International Festival of Ideas exposes the media
How much has the media changed since September 11 2011? Have TV talk shows and newspaper opinion pages fundamentally altered in the way they deliberate about contemporary US democracy? Is the “War on Terror’ simply a media construct?
These and other complex questions will be debated by two leading US sociologists at the opening of Word, Image, Action: popular print and visual cultures, Festival of Ideas that opens on Tuesday 7 June at the North Melbourne Town Hall at 6pm.
Drawing on their new book The Space of Opinion, Ronald Jacobs and Eleanor Townsley will offer an insightful and authoritative account of the newspaper op-ed pages, the Sunday morning political talk shows on television, and the evening cable news television line up in their discussion - Media intellectuals and political discourse after September 11, 2001.
The public lecture will provide a close reading of debates surrounding the “War on Terror” reveal how each opinion format has developed its own distinctive understanding of politics, journalism, and critique.
The media’s role in political and financial debates will be placed in the spotlight in two other public lectures during the Festival of Ideas.
Does Wikileaks really matter? will be debated at the Wheeler Centre on Monday 13 June between 3 and 5pm.
A panel of leading thinkers including Rob Manne, Guy Rundle, Eleanor Townsley and Peter Vale, will consider the impact of Wikileaks along with the implications of Wikileaks for access to information, security, and innovation at this public forum.
According to Professor Manne, much has been made of the 251,287 semi-secret cables published by Wikileaks and the supposed catastrophic impact they have wrecked on U.S. foreign policy and national security.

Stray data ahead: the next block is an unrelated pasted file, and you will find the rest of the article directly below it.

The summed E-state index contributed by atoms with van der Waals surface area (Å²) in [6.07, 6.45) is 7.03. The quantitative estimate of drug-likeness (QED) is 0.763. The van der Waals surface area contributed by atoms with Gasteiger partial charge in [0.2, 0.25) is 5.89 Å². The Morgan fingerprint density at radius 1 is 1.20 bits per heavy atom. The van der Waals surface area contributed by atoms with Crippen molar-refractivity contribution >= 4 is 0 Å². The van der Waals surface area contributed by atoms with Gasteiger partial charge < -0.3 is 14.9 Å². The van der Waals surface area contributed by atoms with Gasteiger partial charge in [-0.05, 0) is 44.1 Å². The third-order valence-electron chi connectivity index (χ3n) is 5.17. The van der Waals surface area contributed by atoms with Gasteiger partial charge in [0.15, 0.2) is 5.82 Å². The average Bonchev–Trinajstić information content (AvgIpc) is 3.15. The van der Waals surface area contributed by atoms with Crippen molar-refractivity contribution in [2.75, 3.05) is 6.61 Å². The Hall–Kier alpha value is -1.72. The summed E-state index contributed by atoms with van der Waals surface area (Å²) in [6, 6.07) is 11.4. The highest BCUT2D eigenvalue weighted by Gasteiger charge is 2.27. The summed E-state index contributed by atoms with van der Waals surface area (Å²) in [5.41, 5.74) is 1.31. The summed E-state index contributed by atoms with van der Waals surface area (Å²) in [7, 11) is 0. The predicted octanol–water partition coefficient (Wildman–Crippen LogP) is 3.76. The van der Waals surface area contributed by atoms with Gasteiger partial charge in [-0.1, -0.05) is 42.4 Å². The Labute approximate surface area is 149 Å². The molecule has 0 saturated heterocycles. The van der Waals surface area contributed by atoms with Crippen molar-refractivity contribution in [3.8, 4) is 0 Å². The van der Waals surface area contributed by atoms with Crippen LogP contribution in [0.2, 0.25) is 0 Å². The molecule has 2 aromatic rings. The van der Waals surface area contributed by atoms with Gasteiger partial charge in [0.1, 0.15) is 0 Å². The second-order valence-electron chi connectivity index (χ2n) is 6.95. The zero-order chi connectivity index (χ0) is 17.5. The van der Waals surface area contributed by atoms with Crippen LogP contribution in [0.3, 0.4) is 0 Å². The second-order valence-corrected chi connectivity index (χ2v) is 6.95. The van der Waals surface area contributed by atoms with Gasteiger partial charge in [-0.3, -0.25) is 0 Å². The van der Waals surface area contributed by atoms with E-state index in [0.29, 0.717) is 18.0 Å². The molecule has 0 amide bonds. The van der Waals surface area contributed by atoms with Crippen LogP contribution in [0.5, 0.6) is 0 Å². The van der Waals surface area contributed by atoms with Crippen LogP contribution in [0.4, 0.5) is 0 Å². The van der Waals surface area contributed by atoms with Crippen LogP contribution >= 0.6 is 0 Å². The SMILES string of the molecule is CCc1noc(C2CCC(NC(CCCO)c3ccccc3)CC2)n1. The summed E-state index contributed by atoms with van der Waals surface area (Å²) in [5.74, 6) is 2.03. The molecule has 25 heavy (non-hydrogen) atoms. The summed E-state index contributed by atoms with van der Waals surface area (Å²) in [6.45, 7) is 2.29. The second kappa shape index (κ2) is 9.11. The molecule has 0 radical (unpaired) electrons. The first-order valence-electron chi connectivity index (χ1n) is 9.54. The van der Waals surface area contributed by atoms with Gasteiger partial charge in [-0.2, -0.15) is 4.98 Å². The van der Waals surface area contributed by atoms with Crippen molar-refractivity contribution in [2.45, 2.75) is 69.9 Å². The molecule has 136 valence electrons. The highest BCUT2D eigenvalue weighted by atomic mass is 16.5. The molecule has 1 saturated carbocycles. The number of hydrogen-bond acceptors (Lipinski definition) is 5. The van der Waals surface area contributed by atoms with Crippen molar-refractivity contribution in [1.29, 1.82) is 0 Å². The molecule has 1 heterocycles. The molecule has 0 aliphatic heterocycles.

“The forum will consider whether the impact of Wikileaks is true or just extraordinary exaggeration, and whether it has had more impact on public opinion because of the collapse of investigative journalism,” he said.
The final public lecture The Media Narrative in the Global Financial Crisis is on Monday 13 June at 6.30pm at the University of Melbourne.
Professor Ronald Jacobs will look at the role of the media during the global financial crisis and in its continued hype. He says “The world changed in 2008 when collapses in local markets within the United States sparked off panic among global investors and the eventual development of the most diverse financial crisis of modern times. The media played an important part then and continues to do so today.”
The Festival, Word, Image, Action: popular print and visual cultures, will open on Tuesday 7 June and end on Wednesday 15 June.
It includes lectures, invited papers, plenaries, film screenings, artist discussions and a live performance from punk art band The Histrionics.
The Festival of Ideas is the initiative of Thesis Eleven Centre for Cultural Sociology, La Trobe University.
Details about Festival of Ideas are available at http://www.latrobe.edu.au/humanities/research/institutes/thesis-eleven
Penny UnderwoodP: 03 9818 8540